Bottom Line: What the Financials Say About the Maple Leafs

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Bottom Line: What the Financials Say About the Maple Leafs
Icon Sports Media"It's the plus-and-plus if you play your minuses correctly."

So said Mrs. Carlson, who owned the fledgling rock station on CBS's late 70s comedy WKRP in Cincinnati.

And so it is for the Toronto Maple Leafs.

Like many pro sports team, the Leafs are a "minus" in the ledger of a financial juggernaut—Maple Leafs Sports Entertainment.

According to documents obtained by the Toronto Star, MLSE generated a profit of $83 million on revenues of $383 million in fiscal 2007.

The Star also reported a profit margin on revenues of 21.8 percent on the dollar. By comparison, Canada's largest bank's fiscal profits were 13.3 percent.

Even more astounding is the fact that profits are expected to clear $100 million by 2011. MLSE President Richard Peddle would not confirm or deny these figures when contacted by the Star.

The paper also revealed that the netting in which Leafs captain Mats Sundin scored his 500th career goal was cut into 2000 pieces, mounted on cardboard, and and sold as memorabilia—generating an estimated $40,000 in revenue.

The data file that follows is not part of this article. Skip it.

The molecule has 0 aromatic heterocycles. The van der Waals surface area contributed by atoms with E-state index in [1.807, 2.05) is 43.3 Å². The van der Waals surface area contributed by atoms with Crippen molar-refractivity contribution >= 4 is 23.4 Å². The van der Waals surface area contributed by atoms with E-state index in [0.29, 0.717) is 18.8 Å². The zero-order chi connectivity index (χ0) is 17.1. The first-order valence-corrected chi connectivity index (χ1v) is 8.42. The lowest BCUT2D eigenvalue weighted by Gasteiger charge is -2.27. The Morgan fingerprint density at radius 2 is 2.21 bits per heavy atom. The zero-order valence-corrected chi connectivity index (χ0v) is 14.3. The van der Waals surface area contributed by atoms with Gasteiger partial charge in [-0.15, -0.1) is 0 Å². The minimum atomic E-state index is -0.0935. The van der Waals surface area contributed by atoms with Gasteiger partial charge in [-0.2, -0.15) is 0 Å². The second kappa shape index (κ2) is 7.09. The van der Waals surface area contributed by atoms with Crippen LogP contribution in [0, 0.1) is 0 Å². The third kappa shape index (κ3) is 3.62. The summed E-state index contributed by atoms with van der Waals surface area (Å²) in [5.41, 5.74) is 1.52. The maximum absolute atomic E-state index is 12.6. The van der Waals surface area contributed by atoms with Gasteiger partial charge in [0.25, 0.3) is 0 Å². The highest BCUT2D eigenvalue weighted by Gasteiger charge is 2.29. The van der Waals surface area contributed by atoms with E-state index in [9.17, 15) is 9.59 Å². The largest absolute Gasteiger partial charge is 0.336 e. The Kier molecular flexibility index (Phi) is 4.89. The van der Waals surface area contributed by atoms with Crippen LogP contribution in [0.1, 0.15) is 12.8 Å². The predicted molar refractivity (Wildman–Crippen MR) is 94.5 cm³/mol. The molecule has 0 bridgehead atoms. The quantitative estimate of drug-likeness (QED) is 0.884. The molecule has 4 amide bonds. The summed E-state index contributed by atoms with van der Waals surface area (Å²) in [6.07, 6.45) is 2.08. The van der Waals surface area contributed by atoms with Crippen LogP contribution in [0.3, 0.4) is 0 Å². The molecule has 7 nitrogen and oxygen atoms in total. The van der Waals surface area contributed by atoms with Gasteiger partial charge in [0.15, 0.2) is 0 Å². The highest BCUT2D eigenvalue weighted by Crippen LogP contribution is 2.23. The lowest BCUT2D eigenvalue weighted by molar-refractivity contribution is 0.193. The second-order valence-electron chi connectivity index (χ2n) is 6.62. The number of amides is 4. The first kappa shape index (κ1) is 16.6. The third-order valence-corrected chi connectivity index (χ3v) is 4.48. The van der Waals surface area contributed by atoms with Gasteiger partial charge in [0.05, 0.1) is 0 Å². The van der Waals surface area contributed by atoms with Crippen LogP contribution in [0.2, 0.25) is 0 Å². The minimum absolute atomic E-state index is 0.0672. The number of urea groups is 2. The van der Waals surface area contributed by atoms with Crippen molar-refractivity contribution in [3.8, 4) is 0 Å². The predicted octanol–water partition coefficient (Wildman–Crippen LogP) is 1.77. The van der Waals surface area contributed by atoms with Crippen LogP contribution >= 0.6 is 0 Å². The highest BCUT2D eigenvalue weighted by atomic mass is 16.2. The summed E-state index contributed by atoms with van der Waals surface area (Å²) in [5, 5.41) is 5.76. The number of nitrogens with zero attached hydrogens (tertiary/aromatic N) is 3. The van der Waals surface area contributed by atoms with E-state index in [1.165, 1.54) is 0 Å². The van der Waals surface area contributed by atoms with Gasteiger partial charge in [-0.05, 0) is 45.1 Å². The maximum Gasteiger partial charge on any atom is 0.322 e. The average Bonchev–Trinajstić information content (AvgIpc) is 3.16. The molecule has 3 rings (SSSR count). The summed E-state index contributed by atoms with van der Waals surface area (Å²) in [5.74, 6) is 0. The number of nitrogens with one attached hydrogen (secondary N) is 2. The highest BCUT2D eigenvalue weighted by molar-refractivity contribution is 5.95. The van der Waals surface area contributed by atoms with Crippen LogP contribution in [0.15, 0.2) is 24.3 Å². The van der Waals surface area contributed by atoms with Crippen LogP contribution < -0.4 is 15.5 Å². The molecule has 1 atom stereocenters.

Not bad for fabric scraps.

What's clear, then, is that MLSE is making money—often at the expense of Leafs fans, who pay as much as $400 for seats.

Too bad that hasn't translated into results on the ice. 

The Leafs haven't made the Finals in 40 seasons, much less won a Stanley Cup. This year, they're predicted by most to finish no better than eighth in the conference.

For Leaf fans, it's a disappointment. For the bean-counters at MLSE, it's just another $50 million expense.

As a Montreal Canadiens fan, I have no problem seeing the Leafs go down on the ice. But I have to wonder if maybe the MLSE brass want them to lose—just so they can keep the long-suffering fans desperate for a free-agent savior and an elusive Stanley Cup.

Maybe that's how all owners operate, come to think of it.

Financial outlooks vary from team to team. Still, it would seem that the Star's revelations would affect future plans for profit-sharing amongst the NHL's struggling franchises.

And what will the NHLPA will thinking as it preps for future CBA meetings—because didn't the owners' side claim losses across the board the last time?
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